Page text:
Scintillating street lights shone on the midnight, snow covered roads. It was a cold December night, and I was searching for any fragment of food to eat. Hunger was scratching my stomach, striking at my throat. I needed something to quell the pain and get me through this difficult night. But these streets were difficult to read.
The icy stares from people were colder than the wind. They looked at me like some kind of dying creature. They were kind of right: my ribs stretched my chest and my cheeks outlined my cheekbones. I was more like an undead than human. But that's how they treated us orphans, like dead weight. It was survival of the fittest, smartest, and swiftest. Get left behind and you die, or even worse, get caught by the Popos.
My feet gave into frostbite five hours ago, and my poor excuse for clothing rags were holding together by threads of patches. Anything to eat, I thought. Anything to nibble on. A piece of bread, cabbage, anything these hypocrites consume that can hold me over for the night. I started to feel light-headed and angry at the frustration of not finding anything this night. It was the snow, or more precisely, the water. Water always had that effect on my ability, smudging my sights. I kept trudging through the snow. Then, in a dark alley between Samilia's Bakery and Bank of Jerome, stood my ticket to a glorious buffet.
The first thing I noticed about this guy were his grey eyes. They pierced through me, my soul, as if he knew my abilities and everything about me. Oddly familiar, I brushed off this feeling and continued towards him. I knew this was my chance.
"Spare a penny for an orphan?"
He obviously had more than that. $203.55 more.
"Nope." He looked past me.
The trick to pickpocketing is to distract the eyes and confuse the touch. The magic number is four touch points, any more than that and the person can't feel. So began my thieving act, scene a thousand and something.
I dramatically tripped and hit my legs onto his. One and two. My left arm diagonal on his chest and arm. Three and four. Now was the swiftest part. My right arm delicately swiped whatever bills it could get from his back pocket and reached back toward my chest. Hit the snow on the floor.
I quickly got up and shook the snow off.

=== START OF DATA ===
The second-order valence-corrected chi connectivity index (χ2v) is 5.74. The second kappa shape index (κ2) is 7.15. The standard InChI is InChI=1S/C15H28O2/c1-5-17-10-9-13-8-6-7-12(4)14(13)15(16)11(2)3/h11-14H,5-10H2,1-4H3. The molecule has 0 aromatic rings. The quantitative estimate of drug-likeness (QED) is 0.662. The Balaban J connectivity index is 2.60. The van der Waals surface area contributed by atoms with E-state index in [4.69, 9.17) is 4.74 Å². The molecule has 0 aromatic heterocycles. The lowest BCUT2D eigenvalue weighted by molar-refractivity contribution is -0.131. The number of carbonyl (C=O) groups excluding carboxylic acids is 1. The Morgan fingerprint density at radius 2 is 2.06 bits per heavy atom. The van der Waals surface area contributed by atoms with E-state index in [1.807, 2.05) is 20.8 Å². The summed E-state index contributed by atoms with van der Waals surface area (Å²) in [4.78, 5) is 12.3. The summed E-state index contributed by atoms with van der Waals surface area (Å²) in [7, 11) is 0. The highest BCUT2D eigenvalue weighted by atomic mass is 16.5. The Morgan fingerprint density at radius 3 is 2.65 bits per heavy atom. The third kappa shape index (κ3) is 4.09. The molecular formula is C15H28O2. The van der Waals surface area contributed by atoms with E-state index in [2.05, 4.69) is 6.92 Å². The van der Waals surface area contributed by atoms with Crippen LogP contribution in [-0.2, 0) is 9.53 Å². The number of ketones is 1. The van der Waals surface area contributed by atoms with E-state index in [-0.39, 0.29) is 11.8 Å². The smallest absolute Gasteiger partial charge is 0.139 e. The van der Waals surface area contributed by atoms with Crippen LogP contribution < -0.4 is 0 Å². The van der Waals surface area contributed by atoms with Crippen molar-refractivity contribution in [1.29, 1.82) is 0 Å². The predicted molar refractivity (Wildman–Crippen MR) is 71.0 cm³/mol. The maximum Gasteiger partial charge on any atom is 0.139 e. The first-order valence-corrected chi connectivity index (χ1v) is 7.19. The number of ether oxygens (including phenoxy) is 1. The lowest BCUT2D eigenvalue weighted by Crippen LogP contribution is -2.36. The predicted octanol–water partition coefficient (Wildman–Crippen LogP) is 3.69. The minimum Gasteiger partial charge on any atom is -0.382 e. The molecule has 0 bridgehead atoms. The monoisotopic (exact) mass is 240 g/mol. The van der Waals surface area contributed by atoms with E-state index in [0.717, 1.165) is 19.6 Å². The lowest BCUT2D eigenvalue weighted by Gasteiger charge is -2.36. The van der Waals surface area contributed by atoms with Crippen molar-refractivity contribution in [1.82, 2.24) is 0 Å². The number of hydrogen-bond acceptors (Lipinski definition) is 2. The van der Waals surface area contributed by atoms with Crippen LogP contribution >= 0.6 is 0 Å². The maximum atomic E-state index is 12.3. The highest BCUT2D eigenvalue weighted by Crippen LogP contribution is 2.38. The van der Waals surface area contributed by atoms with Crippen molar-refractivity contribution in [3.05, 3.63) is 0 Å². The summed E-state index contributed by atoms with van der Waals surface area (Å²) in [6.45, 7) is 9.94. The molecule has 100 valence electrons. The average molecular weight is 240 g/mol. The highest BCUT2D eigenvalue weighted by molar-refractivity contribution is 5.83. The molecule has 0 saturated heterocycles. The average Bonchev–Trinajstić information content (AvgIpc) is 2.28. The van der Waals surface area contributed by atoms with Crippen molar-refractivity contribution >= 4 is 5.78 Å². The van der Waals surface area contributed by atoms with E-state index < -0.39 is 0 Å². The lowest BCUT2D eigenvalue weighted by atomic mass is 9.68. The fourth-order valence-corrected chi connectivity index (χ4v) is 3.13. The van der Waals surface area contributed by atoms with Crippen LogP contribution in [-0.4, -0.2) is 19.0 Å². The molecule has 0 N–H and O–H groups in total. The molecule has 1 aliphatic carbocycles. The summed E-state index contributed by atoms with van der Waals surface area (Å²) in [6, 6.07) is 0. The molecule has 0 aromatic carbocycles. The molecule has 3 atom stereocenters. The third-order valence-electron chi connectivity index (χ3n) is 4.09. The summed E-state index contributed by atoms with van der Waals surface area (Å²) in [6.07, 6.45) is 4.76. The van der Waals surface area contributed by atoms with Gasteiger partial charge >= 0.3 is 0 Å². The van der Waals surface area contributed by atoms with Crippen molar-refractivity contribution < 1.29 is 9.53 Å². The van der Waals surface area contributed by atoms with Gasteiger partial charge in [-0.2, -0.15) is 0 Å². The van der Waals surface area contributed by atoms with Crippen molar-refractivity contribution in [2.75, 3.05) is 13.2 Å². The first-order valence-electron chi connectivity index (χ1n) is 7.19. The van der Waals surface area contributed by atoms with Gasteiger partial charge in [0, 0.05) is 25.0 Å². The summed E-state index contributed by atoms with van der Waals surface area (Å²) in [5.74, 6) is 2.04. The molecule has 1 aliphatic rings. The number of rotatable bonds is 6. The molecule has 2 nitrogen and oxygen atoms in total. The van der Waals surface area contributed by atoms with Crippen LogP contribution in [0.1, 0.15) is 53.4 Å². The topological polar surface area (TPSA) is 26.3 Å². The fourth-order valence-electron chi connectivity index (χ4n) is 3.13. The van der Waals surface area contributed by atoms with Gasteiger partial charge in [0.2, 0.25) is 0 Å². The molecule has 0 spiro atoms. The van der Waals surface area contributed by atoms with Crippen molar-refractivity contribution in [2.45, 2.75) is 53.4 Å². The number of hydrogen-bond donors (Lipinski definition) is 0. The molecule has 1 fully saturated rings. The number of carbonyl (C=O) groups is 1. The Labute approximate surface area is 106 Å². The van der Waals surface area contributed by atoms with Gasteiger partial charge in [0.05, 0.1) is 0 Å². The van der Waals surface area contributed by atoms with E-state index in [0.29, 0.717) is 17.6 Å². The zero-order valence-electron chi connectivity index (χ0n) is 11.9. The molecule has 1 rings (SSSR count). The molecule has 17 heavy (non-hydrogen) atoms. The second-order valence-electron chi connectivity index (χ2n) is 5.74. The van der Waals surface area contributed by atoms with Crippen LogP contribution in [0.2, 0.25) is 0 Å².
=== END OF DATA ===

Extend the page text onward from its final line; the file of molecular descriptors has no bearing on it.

"Sorry about that. Guess I was born with two left feet." I said sheepishly.
I started to walk away, each step widening my smile. I was even feeling a little warm inside. Then outside. A little too hot. Burning. Suddenly, the cash I just stole was on fire. I threw it on the ground, bewildered. "What the hell?" I thought to myself. How did the money get on fire?
I turned and saw the guy chuckling.
"That was a good move. You almost had me if it weren't for this coin." He held up a quarter that was left on the ground after my miserable performance. He tossed it between us.
"You can have that and buy yourself some bread for this horrible night, or you can forget about playing thief and I'll show you something you've never seen or experienced before."
In that moment, a rush of calculated judgement coursed through my head. I knew this guy knew about my secret, so if I leave him he could potentially break it to the Popos, and they could take me in for suspected witchcraft. On the other hand I could make a dash for that coin and break away from this event ever happening.
"All right, you win."
I walked towards him looking at his eyes, arms at my sides.
"I never really wanted to take your cash, but I just had to..." I swiped the coin from the snow and tried to make a dash for it.
I stopped dead in my tracks. I turned to him, looking straight at this guy.
"How do you...?"
He brushed off my question with his hand.
"If you ask here, you've just have more questions."
He walked towards me.
"But if you want to pull the thread and find out, you'll have to drop the coin."
Who was this guy? How did he know my name? I forgot the piercing pains from my stomach. The cold winter air filled my lungs with a renewed spirit. It sparked within me.
I threw the coin behind me.